2007-08 Annual Report

JOINT MINORITY AFFAIRS COMMITTEE (JMAC)
ANNUAL REPORT
2007-2008

Narrative Statement

We believe that “diversity” is a commitment to create, develop, and nurture a community in which there is equal access and respect for all individuals regardless of cultural similarities and differences.  JMAC was created with a focus on U. S. Minorities, and while the thriving of minority students, staff, and faculty on our campus is still a primary concern, we recognize and appreciate the variety of characteristics that make individuals unique:  age, cognitive style, culture, disability (mental, learning, physical),  economic background, education, ethnicity, gender, geographic background, language(s) spoken, marital/partnered status, physical appearance, political affiliation, race, religious beliefs, and sexual orientation.  UW-L has made some progress in promoting and celebrating individual and collective achievements among a diverse population, and we can be encouraged by that progress, but there are still serious problems to overcome on our campus.  “Diversity” cannot be simply a redecorating or refurbishing of existing structures; in order for individuals with different characteristics to be actively included in academic community-building, there needs to be systemic change. We need to identify educational barriers to change on our campus and ways to deconstruct those barriers.  

Currently, our campus is in midstream of achieving a culture of inclusion.  We clearly have some solid leadership focused on issues of diversity in various pockets of our academic structure, including support for students, special programming, recruitment efforts, climate improvement, and academic requirements in general education.  What we do not have yet is an institution that embraces cultural change: an institution in which most groups, not just a few, are articulating how and why diversity is integral to the institution’s success, an institution in which the commitment to create and sustain a culture of equal access and respect is woven into all decision-making and planning, social interactions, and resource allocations. 

JMAC has worked this year to be more proactive in supporting implementation of new programs and initiatives related to diversity through our communication and collaboration with various units on campus. We have tried to encourage the continuation of conversations on how to promote and sustain more intentional inclusion.  Thanks to the UW-L Equity Scorecard Team’s findings in 2006-07, JMAC was able to make specific recommendations regarding access, retention, receptivity, and excellence in our last Annual Report (Appendix A) which we used in prioritizing our efforts for the 2007-08 academic year.  Also helpful in our planning was the Retreat sponsored by Campus Climate in May of 2007; this year, we have had a greater sense of the various stakeholders at UW-L and our common objectives.  Finally, the Joint Minority Affairs Committee is grateful for the visible support of Chancellor Joe Gow and Provost William Colclough concerning efforts to make our campus more inclusive and equitable.  As you will see in this report, institutional transformation cannot take place without highly visible institutional leadership on diversity.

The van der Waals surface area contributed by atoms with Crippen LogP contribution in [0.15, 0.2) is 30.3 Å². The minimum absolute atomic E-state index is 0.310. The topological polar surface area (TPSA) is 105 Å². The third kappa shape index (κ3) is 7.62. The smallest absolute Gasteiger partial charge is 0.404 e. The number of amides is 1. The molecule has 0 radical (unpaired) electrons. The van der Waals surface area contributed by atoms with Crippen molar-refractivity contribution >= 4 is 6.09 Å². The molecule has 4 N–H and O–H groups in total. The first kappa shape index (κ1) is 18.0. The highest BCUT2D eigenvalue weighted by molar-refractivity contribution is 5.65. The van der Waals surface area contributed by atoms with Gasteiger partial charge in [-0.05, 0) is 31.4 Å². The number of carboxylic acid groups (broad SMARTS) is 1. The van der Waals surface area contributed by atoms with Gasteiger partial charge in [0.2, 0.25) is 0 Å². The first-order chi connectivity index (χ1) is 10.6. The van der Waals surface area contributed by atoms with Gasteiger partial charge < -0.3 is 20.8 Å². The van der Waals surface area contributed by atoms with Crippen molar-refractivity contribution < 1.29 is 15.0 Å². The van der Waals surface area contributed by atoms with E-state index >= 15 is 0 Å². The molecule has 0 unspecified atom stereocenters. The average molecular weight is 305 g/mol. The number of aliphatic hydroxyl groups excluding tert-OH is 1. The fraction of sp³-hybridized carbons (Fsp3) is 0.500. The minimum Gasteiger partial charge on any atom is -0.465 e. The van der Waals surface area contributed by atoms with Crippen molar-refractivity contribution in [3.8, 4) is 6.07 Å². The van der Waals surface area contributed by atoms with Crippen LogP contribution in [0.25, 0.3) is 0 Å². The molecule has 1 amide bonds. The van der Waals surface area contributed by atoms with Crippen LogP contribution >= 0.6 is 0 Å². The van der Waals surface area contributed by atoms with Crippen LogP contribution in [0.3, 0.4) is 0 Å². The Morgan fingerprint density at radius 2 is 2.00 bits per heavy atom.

The following information is organized to reflect an integrated view of what JMAC has accomplished this year coupled with what the Committee recommends for the next two to three academic years.  It is not a comprehensive report on all the diversity efforts,  activities, and assessments across campus for 2007-2008; there is not, at this time, any central accountability structure in place from which to make campus-wide assessments or to track campus-wide progress.


Academic Support for a Diverse Student, Faculty and Staff Population

There are many factors necessary to achieve a truly nurturing climate; one in which, for example, students with different backgrounds and orientations perceive themselves to be included in the academic community.  The perception of inclusion, according to research, is in fact a major factor in students achieving excellence and in the retention of faculty and staff.

A.  ACCESS

The numbers for multicultural student recruitment are up.  According to the Admissions Funnel Report of February 15, 2008 (see Appendix B), new “Minority (Domestic) student” applications increased from 361 for Fall, 2007 to 527 for Fall, 2008.  Acceptances also increased from 273 to 294 for the same years.  Applications and Acceptances for “Multiracial (Domestic) students” were also tracked, with 135 applications and 73 acceptances so far for Fall, 2008 as of February 15, 2008. We also note that while the overall admissions rate for UW-L applicants was 60.38% in Fall 2007, the admissions rate for Minority (Domestic) students for the same period was 75.62%.  Furthermore, according to the Admissions Office, 54.93% of Minority (Domestic) students currently accepted have ACT scores higher than the overall average ACT score for the Fall, 2008 accepted students.